DevOps – The Future of Application Lifecycle Automation / Part 2

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Is DevOps promising too much? If it was as easy as some vendors make it, why are clients struggling with materialising the benefits stipulated? Simply put there are three main reasons: a) Lack of common definition b) Lack of standard implementation approach and c) One size does not fit all.   As mentioned earlier DevOps […]

Is DevOps promising too much? If it was as easy as some vendors make it, why are clients struggling with materialising the benefits stipulated? Simply put there are three main reasons: a) Lack of common definition b) Lack of standard implementation approach and c) One size does not fit all.
As mentioned earlier DevOps is not a new concept, but the efforts to harmonize several aspects of the entire Development-to-Operation process mark the beginning of a new era. Gartner refers to DevOps as, “…IT service delivery approach rooted in agile philosophy with an emphasis on business outcomes, not business orthodoxy”. (Gartner, Seven Steps to Start Your DevOps Initiative, 16 September 2014, G00270249, Ronni J. Colville [1]).

Many vendors and market analysts emphasize on ‘agility’, which connects development with operations to address the above mentioned issues. Agility is a critical element to:

  • Reduce complexity
  • Aid error diagnosis
  • Remove the siloed setup
  • Eliminate the narrow-mindedness
  • Deal with the rate of application change
To some, DevOps is a panacea for all ills; for others, it is a marketing gimmick, similar to the Emperor’s new clothes. . However, the truth lies somewhere in the middle. Traditionally we have been focusing too much on the process of delivering the actual solution, designed to create a change. However to bring out the intended change we need to focus on tools, processes, and people, while ensuring the stability of our service delivery. DevOps makes an attempt to reduce inefficiencies by addressing the impact of development changes (new or existing) on three factors: Tools, Processes, and People.

However, the DevOps concept has not attained full maturity. Gartner summarised the reasons in the following (again,  [1] ) :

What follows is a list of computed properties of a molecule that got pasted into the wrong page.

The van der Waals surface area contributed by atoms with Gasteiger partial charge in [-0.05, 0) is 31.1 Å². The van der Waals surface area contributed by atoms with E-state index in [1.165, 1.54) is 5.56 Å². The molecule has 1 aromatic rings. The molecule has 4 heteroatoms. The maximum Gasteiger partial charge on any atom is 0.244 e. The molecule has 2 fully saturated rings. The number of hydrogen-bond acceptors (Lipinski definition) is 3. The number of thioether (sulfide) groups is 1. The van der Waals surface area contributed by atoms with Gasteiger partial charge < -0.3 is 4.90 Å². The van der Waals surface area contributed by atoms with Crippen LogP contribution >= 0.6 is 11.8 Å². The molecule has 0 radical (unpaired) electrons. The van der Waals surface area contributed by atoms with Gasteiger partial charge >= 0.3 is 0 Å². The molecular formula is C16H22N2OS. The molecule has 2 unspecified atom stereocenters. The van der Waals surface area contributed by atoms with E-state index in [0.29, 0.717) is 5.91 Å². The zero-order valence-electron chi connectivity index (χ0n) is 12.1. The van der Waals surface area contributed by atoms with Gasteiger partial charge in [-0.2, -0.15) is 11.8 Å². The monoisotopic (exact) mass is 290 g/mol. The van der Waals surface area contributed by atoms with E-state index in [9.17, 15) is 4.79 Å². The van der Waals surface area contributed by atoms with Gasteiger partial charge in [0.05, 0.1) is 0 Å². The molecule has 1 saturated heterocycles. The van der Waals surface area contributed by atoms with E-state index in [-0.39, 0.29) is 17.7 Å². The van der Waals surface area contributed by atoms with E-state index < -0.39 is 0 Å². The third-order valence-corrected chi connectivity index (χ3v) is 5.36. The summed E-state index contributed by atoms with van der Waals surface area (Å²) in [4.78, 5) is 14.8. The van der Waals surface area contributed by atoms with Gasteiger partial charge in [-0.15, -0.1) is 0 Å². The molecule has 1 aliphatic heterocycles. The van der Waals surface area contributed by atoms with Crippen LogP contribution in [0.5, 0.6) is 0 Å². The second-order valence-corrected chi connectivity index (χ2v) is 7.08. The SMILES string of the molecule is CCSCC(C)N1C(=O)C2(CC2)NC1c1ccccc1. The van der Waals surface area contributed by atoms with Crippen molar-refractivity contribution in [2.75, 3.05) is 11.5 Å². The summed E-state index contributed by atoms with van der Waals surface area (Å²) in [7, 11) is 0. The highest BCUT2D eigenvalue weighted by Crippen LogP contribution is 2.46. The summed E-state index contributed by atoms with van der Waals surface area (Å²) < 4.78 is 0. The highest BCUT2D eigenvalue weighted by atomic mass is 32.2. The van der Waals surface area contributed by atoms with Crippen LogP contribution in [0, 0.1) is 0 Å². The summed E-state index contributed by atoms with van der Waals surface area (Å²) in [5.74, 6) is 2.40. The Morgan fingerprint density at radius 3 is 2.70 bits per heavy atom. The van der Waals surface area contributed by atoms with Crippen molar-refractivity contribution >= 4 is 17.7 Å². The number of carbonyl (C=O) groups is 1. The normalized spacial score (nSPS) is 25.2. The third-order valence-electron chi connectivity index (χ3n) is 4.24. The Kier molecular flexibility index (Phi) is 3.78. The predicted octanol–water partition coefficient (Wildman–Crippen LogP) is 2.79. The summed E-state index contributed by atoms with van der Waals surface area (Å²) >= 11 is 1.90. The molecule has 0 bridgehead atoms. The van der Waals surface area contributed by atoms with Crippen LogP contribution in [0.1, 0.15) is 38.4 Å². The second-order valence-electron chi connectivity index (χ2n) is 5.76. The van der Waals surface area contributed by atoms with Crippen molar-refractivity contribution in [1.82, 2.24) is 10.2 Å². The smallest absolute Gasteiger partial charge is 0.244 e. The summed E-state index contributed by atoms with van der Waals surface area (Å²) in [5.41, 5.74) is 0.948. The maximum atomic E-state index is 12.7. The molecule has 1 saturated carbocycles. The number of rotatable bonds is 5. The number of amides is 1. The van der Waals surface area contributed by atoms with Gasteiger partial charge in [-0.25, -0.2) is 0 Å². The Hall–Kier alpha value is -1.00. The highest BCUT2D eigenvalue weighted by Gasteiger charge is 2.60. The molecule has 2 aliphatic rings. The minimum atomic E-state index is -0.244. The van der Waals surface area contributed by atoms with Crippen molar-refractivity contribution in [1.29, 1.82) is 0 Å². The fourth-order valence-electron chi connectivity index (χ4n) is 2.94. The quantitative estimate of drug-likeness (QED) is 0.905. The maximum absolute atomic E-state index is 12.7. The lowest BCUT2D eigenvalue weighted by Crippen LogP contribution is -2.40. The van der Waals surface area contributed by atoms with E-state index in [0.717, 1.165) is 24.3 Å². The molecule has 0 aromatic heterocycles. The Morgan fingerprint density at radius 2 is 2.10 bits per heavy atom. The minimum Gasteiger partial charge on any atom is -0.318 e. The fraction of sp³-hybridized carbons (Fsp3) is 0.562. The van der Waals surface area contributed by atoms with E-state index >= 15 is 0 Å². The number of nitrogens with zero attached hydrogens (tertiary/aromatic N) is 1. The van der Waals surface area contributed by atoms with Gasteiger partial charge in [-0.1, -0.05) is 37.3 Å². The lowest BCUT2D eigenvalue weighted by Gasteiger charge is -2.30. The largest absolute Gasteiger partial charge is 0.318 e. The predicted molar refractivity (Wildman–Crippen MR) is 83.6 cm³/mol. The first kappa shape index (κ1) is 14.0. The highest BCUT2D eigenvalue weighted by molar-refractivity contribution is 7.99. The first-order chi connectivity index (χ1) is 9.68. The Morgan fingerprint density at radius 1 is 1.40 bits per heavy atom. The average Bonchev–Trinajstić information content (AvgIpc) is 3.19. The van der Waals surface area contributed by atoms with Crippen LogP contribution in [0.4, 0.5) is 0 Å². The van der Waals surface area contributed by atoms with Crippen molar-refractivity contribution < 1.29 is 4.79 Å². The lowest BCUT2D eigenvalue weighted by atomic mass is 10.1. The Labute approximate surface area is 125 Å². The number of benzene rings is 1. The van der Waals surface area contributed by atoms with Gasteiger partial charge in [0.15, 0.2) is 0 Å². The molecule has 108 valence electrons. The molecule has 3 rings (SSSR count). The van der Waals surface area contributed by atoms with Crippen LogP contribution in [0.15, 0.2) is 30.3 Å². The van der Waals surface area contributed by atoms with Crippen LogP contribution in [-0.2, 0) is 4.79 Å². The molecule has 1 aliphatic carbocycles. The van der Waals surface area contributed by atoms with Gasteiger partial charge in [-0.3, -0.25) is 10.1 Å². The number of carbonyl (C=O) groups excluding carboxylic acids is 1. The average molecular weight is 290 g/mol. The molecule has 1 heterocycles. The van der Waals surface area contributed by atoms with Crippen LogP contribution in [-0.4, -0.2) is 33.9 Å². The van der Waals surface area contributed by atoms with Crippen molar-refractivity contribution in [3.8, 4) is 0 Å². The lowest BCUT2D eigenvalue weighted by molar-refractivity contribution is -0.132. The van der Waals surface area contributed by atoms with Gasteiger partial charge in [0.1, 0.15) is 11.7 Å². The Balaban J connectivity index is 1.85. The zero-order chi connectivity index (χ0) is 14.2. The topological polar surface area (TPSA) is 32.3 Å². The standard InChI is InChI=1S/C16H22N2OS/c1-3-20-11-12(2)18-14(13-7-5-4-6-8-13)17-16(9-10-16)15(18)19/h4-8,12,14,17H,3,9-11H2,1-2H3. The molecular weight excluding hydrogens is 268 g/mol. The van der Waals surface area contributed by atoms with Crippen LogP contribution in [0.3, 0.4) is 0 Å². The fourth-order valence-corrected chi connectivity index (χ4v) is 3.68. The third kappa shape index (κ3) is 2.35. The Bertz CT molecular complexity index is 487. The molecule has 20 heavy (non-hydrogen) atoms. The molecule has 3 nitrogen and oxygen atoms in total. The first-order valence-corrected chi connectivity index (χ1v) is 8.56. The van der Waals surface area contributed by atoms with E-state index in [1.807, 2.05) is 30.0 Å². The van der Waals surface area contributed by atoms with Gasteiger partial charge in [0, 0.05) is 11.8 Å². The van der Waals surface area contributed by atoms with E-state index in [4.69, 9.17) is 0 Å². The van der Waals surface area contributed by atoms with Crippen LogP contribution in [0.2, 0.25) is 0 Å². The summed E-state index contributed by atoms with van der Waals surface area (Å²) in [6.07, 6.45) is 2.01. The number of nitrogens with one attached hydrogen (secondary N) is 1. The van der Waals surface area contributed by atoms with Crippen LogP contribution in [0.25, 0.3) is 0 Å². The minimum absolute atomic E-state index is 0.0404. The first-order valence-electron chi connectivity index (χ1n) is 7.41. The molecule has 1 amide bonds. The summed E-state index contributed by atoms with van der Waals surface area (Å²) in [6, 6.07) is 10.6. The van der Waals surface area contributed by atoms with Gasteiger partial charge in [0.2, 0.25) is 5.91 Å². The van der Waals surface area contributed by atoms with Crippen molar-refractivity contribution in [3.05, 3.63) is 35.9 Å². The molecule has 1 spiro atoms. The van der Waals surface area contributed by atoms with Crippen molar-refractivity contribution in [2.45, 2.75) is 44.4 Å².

1. The lack of a standard definition for DevOps has created confusion for infrastructure and operations (I&O) leaders, trying to adopt this philosophy
  2. There is no standardized or simplified approach regarding the adoption of DevOps by an enterprise I&O leader, causing confusion about how and where to start
  3. Each DevOps implementation is unique and every customer requires a customized approach
Activities are underway to address the lack of a standard definition (first challenge). The Open Group has announced a new Forum IT4IT ( during its London Conference in October 2014 which attempts to standardize an IT4IT related framework.

Next to these issues – lack of definition, standard approach and one size does not fit all – DevOps faces implementation challenges. During coding and testing functional and non-functional areas, the IT department needs to ensure that the changes are accurately implemented and that the new capabilities comply with business requirements. Development cannot be carried out in a live environment. Hence new and separate environments (pre-production and non-production environments) are needed to allow developers to write new or change an existing code (or change application configurations for COTS products). This also enables to test both functional and non-functional aspects of the end product.

Four main challenges are typically prevalent in this scenario: